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By Martin Hartshorne, CEO, When I Work
Since the FDA approved the first COVID-19 vaccine in December 2020, communities across the United States have been rolling out thousands of vaccination sites as more and more people have been able to get inoculated against this virus. In early April 2021, President Joe Biden announced his goal to have all U.S. adults eligible to get the vaccine by April 19, which will include continuously ramping up the number of sites administering vaccines.
The good news: The $1.9 trillion American Rescue Plan Act, signed into law in March, provides funding to create a national COVID-19 vaccination program, including the establishment of thousands of community vaccination centers across the country.
The challenging news for health care and government organizations tasked with quickly setting up those centers? Scheduling thousands of clinical professionals and volunteers to staff sites, especially as a growing influx of eligible people clamber for inoculations.
Over the past several weeks, our team at When I Work has helped many organizations with vaccine site setup and operations — from private health care systems to public counties with thousands of workers administering vaccines to tens of millions of people across multiple locations.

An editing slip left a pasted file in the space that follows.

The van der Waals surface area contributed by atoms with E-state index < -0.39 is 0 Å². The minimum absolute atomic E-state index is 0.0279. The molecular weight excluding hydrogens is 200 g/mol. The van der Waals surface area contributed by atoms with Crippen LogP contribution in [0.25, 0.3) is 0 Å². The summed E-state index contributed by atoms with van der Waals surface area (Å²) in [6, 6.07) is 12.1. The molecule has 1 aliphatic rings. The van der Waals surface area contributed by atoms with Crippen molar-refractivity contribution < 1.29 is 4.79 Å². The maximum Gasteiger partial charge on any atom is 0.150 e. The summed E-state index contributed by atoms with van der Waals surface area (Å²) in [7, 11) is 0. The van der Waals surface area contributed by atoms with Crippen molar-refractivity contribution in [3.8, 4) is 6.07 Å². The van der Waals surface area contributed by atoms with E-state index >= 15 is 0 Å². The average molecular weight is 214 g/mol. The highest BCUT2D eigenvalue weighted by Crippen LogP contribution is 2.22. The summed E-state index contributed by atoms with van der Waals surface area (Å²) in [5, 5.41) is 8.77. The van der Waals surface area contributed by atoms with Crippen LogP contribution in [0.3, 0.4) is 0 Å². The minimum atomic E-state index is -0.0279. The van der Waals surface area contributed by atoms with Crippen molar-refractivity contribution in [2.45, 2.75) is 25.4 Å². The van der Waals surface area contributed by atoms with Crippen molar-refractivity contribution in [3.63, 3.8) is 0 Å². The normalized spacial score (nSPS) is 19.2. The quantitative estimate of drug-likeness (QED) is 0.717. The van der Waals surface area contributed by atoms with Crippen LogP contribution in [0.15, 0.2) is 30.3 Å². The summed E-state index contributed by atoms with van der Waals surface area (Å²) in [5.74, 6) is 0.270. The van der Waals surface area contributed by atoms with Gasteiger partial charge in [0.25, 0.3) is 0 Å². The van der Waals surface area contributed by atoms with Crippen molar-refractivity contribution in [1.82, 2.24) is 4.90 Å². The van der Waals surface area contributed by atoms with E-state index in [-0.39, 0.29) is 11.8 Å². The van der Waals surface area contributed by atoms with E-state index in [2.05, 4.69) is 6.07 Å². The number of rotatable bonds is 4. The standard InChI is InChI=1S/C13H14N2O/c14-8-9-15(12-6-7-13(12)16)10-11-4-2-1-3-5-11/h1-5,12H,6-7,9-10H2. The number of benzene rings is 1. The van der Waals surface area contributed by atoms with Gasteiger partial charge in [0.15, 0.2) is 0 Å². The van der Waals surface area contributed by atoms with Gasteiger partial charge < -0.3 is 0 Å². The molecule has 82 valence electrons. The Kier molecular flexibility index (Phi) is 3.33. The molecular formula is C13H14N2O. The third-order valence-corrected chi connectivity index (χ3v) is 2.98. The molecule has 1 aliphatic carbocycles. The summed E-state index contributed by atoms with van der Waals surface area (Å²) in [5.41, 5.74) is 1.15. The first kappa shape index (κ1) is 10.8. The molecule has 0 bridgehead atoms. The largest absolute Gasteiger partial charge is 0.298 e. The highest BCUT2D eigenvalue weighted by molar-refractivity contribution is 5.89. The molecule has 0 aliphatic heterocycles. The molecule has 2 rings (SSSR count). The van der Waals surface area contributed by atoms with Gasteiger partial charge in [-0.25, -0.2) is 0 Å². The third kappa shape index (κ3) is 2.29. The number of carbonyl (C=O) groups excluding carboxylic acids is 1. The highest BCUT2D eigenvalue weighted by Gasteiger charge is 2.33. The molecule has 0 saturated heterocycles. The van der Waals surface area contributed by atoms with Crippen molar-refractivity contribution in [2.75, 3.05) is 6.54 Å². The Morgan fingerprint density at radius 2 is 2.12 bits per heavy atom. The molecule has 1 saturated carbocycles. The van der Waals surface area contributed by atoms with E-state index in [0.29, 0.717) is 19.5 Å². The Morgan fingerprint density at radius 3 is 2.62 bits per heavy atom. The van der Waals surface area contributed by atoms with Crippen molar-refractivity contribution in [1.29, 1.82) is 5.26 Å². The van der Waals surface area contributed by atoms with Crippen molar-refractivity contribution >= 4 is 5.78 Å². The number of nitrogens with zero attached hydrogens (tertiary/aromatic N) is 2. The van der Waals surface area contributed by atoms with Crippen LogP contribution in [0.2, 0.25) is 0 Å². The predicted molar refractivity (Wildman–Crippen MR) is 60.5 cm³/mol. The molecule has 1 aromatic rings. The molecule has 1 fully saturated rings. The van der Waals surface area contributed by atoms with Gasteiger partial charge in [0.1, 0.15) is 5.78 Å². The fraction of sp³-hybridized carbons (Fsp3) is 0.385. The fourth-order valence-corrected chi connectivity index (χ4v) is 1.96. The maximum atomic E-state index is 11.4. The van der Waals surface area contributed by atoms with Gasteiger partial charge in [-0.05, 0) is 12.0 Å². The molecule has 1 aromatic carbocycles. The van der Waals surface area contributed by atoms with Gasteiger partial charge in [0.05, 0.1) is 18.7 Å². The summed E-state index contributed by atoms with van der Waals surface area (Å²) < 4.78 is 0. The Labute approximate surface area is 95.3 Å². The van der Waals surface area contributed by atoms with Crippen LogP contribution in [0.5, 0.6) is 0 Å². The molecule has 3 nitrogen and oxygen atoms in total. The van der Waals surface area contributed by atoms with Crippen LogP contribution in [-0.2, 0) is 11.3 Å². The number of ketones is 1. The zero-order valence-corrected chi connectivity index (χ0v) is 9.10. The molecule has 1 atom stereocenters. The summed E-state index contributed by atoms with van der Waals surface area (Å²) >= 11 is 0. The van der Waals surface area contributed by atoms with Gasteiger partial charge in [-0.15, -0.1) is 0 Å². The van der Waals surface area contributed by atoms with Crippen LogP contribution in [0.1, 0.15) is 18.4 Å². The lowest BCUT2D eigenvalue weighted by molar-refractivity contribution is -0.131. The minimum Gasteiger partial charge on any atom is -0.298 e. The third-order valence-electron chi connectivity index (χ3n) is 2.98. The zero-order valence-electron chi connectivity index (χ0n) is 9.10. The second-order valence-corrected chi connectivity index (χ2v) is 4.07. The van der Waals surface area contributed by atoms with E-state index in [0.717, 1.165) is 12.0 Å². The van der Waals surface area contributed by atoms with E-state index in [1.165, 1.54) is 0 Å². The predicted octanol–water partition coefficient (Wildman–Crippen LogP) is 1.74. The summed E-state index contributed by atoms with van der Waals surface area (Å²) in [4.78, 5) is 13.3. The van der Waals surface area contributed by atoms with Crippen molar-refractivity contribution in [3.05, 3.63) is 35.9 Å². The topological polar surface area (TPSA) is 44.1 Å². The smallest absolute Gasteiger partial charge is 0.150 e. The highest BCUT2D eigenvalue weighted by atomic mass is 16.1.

“Vaccine sites are unique customers because they need to build everything from the ground up at a breakneck pace,” said Megan Kaufenberg, a customer success manager at When I Work. “They want staff scheduling for hundreds or thousands of workers, and they need it up and running in days, not weeks or months. Quick, painless, and fee-less implementation has always been a strength of When I Work. We’re finding ourselves joining the fight with them, and it’s inspiring our team.”
Regardless of what kind of organization is handling vaccine distribution, staffing is one area that can make everything run smoothly — or go off the rails. As thousands of medical professionals and volunteers have stepped up across the country to work at vaccine sites, here are When I Work’s best tips to achieve staffing success.
Our most successful vaccination center clients use flexible self-scheduling, which allows team members to choose what open shifts they want versus a manager assigning shifts to specific individuals or teams. This method not only saves managers time, but a large number of vaccine site staffers tend to be at-will workers, including retired RNs, agency clinical professionals and everyday volunteers. Flexible self-scheduling allows these employees to dictate for themselves when and how much they want to work.
Managing flexible self-scheduling manually can be challenging and slow, so technology that allows managers to develop and manage a shift schedule from their mobile devices can be an incredible time-saver. Using a mobile or cloud-based app, managers can easily define scheduling needs based on personnel qualifications, location and anticipated demand. Once shift coverage needs are established, workers can view open shifts on their personal device and select their preferred hours. Any unclaimed shifts can be assigned after everyone’s had a chance to choose, and employees also have the ability to swap shifts with each other later.